Beginner's SEO:

Simple Guide to Everything You Need to Know [2021]

This guide is for SEO newbies!

 

In this post, we'll go over everything you need to know in a way that’s simple and easy to digest.

 

You'll learn all the major terms, best practices, and a few simple ways to make improvements today. 


Let’s get you up to speed.

Illustrated search query

By Samantha Ford⋅Published: 1.14.2021

What is SEO?

SEO (search engine optimization) is the process of getting a website to rank higher on search engine results pages (SERPs). 


A good way to think about SEO as a whole is: the practice of organizing your website to cater to the way your ideal user searches. 


Google models its ranking algorithm based on human activity and searching behaviors. So the simplest way to conceptualize SEO is to think about it in terms of your user…How do they search? How would they want my content to be displayed? How can I make my content easier for them to find? 

What goes into SEO? 

On-Page SEO

1) Keywords
2) Meta Tags
3) Alt Text (images)
4) URLs
5) H1s & H2s
6) Content

Off-Page SEO

1) Link Building & Backlinks

Technical SEO

1) Site speed
2) Broken Links

What is On-page SEO?

On-page SEO refers to the tactics performed on your website to help search engines understand your webpages better. Things like content, URLs, title tags, meta descriptions, and more are all categorized by what you can do on your website to improve your rank.

1) Keywords

Definition: the words or topics related to your business that a user types into search engines. 


Let’s say I own a coffee shop in Charleston, SC. Some keywords for my business might be:

- coffee shop 
- coffee shop in Charleston, SC
- inexpensive coffee in Charleston

A Google search query

There are two kinds of keywords to consider: short-tail and long-tail


Short-tail keywords (also called head keywords) are shorter, more general phrases. 

Ex) “coffee shop,” “organic coffee,” or “mocha latte”


Long-tail keywords are more specific phrases that clearly indicate a user’s intent. 

Ex) “Columbian coffee grounds for sale in Charleston” or “coffee shop with open seating COVID-19”


Short-tail keywords are often very difficult to rank for because they’re so frequently used. Every coffee shop is using the words “coffee shop” and “latte” on their website. There’s a huge amount of competition and it’s unlikely that my website will beat out more authoritative sites like Starbucks or Dunkin for a spot on the first page of Google results. 


Long-tail keywords are where my site has more potential to rank. Because long-tail keywords are so specific, there is less of a chance for competition and more opportunity for my site to rank for them.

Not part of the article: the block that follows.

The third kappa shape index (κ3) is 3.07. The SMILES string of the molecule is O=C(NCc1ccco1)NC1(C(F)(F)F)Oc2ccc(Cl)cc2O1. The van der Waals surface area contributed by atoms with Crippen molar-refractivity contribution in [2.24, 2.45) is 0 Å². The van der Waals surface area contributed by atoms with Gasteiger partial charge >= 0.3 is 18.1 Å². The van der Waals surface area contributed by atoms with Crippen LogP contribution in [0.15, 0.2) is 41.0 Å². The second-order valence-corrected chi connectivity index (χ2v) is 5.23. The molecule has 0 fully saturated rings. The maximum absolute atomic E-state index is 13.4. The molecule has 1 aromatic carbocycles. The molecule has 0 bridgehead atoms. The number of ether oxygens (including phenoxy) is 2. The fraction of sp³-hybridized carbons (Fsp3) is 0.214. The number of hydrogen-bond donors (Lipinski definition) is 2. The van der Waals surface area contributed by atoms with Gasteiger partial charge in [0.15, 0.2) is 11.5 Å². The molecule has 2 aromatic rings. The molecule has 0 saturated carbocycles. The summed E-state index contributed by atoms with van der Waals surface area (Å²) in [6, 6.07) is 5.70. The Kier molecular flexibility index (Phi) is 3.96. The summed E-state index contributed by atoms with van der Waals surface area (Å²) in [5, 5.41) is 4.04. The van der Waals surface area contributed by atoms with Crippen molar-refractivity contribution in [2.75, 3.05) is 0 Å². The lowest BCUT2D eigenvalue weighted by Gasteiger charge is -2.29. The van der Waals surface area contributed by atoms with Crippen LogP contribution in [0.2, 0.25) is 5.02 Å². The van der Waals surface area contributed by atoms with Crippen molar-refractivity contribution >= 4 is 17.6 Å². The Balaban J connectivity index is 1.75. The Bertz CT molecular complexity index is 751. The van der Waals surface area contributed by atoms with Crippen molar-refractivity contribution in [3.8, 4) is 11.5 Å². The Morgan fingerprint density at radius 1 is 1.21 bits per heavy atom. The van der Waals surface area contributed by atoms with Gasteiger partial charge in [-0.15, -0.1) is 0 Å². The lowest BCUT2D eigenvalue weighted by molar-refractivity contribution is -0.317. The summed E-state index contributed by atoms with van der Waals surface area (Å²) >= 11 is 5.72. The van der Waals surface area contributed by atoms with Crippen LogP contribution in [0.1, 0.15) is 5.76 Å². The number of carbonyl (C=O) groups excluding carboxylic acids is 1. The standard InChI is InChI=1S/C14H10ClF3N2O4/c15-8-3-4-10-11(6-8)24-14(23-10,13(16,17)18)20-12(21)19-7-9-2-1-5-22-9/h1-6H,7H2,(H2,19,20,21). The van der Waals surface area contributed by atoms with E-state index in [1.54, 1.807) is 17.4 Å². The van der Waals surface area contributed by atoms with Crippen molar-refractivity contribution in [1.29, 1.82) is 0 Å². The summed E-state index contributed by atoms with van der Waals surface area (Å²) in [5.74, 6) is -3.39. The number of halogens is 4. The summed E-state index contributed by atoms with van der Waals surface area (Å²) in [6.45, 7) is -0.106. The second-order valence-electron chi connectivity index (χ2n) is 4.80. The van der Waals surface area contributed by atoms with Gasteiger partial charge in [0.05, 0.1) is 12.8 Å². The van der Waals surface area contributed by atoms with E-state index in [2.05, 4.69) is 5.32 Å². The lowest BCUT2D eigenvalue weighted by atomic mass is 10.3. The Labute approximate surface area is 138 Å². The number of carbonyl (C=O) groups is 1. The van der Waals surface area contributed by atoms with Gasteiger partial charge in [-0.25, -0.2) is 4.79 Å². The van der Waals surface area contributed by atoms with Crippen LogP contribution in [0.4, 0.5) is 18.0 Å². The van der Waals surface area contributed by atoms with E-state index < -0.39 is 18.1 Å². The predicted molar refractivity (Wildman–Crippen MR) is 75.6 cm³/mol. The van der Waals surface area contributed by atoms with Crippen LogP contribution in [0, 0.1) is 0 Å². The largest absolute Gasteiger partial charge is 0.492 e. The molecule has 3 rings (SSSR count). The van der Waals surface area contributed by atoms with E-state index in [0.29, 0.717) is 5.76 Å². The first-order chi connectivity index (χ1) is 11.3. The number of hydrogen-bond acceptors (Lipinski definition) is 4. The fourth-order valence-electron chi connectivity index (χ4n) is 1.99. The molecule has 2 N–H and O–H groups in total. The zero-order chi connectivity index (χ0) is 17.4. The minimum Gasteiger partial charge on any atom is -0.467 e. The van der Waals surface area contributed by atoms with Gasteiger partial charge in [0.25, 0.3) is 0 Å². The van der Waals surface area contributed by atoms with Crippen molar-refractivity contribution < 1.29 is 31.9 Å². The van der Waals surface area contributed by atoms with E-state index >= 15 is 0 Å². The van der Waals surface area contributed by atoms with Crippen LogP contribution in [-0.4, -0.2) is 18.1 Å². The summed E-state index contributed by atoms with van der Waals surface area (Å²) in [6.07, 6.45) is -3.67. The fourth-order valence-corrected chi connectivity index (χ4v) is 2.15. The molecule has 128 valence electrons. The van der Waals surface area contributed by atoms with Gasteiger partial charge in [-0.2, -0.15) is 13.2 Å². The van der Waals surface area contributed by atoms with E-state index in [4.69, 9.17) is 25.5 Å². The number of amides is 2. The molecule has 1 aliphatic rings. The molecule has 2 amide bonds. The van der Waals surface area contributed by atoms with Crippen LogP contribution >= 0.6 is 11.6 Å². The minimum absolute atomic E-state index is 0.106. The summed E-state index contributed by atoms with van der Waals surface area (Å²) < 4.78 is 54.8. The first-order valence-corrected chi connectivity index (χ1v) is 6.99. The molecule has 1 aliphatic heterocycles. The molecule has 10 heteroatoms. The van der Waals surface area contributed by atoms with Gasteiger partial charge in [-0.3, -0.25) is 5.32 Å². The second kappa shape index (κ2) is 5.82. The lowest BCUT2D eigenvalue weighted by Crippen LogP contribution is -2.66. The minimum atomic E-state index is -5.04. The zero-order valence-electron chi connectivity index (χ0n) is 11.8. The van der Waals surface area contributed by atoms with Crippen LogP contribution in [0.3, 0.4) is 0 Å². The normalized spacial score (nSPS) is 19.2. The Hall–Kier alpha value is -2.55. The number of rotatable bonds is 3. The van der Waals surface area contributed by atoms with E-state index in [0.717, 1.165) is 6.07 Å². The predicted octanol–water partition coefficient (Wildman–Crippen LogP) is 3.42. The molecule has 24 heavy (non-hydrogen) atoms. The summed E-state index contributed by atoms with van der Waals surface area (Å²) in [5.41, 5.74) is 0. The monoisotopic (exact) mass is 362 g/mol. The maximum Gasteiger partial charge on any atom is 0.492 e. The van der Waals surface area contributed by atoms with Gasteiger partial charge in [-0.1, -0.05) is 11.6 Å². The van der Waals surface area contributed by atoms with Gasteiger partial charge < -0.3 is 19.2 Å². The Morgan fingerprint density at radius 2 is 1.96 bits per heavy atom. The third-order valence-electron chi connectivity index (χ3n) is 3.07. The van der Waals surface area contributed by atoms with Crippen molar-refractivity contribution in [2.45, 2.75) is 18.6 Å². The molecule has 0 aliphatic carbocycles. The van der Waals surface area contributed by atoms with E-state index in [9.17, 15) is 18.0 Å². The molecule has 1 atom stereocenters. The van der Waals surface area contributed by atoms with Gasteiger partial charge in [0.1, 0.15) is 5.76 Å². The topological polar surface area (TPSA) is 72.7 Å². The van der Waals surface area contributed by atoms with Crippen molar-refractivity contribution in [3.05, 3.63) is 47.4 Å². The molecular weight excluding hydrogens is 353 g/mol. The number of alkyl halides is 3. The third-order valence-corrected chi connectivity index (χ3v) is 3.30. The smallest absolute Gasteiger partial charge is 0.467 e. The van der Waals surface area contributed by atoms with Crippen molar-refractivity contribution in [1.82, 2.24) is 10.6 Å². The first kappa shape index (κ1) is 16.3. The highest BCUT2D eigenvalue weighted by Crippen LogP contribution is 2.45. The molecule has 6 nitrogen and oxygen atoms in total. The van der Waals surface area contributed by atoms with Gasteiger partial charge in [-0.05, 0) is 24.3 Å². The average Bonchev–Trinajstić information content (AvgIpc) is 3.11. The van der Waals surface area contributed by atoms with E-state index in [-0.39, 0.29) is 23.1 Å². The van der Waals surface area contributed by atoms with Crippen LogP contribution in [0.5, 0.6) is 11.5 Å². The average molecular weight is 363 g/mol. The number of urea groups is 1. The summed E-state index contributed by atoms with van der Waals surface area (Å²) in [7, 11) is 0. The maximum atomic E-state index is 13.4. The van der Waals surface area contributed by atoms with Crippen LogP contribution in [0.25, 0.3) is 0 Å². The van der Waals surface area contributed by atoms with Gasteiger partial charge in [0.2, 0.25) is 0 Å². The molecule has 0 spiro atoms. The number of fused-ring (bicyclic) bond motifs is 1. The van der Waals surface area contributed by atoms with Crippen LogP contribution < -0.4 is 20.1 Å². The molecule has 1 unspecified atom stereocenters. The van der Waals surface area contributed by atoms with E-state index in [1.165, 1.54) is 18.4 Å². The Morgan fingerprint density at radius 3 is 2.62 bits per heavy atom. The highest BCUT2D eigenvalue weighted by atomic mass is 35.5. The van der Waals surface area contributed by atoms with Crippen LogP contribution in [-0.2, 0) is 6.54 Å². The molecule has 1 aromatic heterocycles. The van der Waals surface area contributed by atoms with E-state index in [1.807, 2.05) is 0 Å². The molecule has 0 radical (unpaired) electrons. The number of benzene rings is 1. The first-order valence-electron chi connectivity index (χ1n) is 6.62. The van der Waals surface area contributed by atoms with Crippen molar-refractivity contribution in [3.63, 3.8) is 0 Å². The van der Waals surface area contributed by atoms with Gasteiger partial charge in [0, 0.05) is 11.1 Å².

For example: I’m one of the few coffee shops in my area with free wifi and outdoor seating. Targeting the long-tail keyword “coffee shop with outdoor seating in Charleston, SC” will likely give me a better rank and more quality traffic than just “coffee shop.”

Graphic from Backlinko “How to Create an Effective SEO Strategy In 2021” (a fantastic resource if you’re looking for a deeper understanding)

Long-tail keywords will target a smaller, more niche audience that is likely to convert to leads/sales. Short-tail keywords target a broader audience and provide a brief indication of what your business does. 


The best strategy is to use a mix of both.

How do I find the right keywords to use?

A good place to start is to see what Google suggests. Start typing in the search field and see what Google predicts you’re looking for:

A Google search query autofilling with relevant keywords

You can also use Google’s related search suggestions in the middle and at the bottom of search results pages for more direction.

Google's People Also Search section
Google's Recommended search section

You can use free resources like Google’s Ad Planner, Wordstream’s Keyword Tool, or any of the tools outlined by Ahref in this post to discover more related keywords, compare search volume and competition, and see how much people are paying for advertisements with those keywords. 


Come up with 10 or so keywords that balance high/low competition and high/low search volume. 

Where do I put my keywords?

There are a few places where keywords should be prioritized: Meta Tags, Alt Text, URLs, H1s & H2s, and within your content. 


Let’s talk about each of those things and how to incorporate your keywords into them.